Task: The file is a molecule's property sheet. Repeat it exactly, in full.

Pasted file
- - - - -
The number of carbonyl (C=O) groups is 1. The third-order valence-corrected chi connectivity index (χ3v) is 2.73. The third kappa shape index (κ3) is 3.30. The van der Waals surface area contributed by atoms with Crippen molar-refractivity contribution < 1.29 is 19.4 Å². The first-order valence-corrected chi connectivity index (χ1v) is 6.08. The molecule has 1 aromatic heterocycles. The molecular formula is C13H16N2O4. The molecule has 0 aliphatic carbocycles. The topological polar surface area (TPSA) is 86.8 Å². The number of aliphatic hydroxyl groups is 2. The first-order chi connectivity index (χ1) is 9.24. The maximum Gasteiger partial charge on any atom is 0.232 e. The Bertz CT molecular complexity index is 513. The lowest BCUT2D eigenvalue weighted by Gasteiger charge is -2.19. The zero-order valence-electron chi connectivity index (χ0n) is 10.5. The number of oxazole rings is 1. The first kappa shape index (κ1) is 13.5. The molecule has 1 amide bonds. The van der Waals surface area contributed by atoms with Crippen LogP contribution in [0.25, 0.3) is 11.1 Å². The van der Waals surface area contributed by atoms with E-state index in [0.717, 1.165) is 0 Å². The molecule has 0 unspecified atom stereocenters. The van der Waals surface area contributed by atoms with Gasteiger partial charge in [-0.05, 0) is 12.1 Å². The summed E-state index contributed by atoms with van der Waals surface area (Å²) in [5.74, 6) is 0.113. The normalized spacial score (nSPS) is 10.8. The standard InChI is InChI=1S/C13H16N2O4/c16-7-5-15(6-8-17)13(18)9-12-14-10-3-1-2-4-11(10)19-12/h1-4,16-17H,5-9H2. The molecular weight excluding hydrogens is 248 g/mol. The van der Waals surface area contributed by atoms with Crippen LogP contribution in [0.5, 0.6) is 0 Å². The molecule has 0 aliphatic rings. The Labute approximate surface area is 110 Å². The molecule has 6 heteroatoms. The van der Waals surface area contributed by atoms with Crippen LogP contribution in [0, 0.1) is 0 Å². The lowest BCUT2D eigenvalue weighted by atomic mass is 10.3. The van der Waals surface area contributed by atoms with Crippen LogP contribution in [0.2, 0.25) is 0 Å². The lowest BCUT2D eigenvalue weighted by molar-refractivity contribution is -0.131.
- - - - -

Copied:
The number of carbonyl (C=O) groups is 1. The third-order valence-corrected chi connectivity index (χ3v) is 2.73. The third kappa shape index (κ3) is 3.30. The van der Waals surface area contributed by atoms with Crippen molar-refractivity contribution < 1.29 is 19.4 Å². The first-order valence-corrected chi connectivity index (χ1v) is 6.08. The molecule has 1 aromatic heterocycles. The molecular formula is C13H16N2O4. The molecule has 0 aliphatic carbocycles. The topological polar surface area (TPSA) is 86.8 Å². The number of aliphatic hydroxyl groups is 2. The first-order chi connectivity index (χ1) is 9.24. The maximum Gasteiger partial charge on any atom is 0.232 e. The Bertz CT molecular complexity index is 513. The lowest BCUT2D eigenvalue weighted by Gasteiger charge is -2.19. The zero-order valence-electron chi connectivity index (χ0n) is 10.5. The number of oxazole rings is 1. The first kappa shape index (κ1) is 13.5. The molecule has 1 amide bonds. The van der Waals surface area contributed by atoms with Crippen LogP contribution in [0.25, 0.3) is 11.1 Å². The van der Waals surface area contributed by atoms with E-state index in [0.717, 1.165) is 0 Å². The molecule has 0 unspecified atom stereocenters. The van der Waals surface area contributed by atoms with Gasteiger partial charge in [-0.05, 0) is 12.1 Å². The summed E-state index contributed by atoms with van der Waals surface area (Å²) in [5.74, 6) is 0.113. The normalized spacial score (nSPS) is 10.8. The standard InChI is InChI=1S/C13H16N2O4/c16-7-5-15(6-8-17)13(18)9-12-14-10-3-1-2-4-11(10)19-12/h1-4,16-17H,5-9H2. The molecular weight excluding hydrogens is 248 g/mol. The van der Waals surface area contributed by atoms with Crippen LogP contribution in [0.5, 0.6) is 0 Å². The molecule has 0 aliphatic rings. The Labute approximate surface area is 110 Å². The molecule has 6 heteroatoms. The van der Waals surface area contributed by atoms with Crippen LogP contribution in [0, 0.1) is 0 Å². The lowest BCUT2D eigenvalue weighted by atomic mass is 10.3. The van der Waals surface area contributed by atoms with Crippen LogP contribution in [0.2, 0.25) is 0 Å². The lowest BCUT2D eigenvalue weighted by molar-refractivity contribution is -0.131.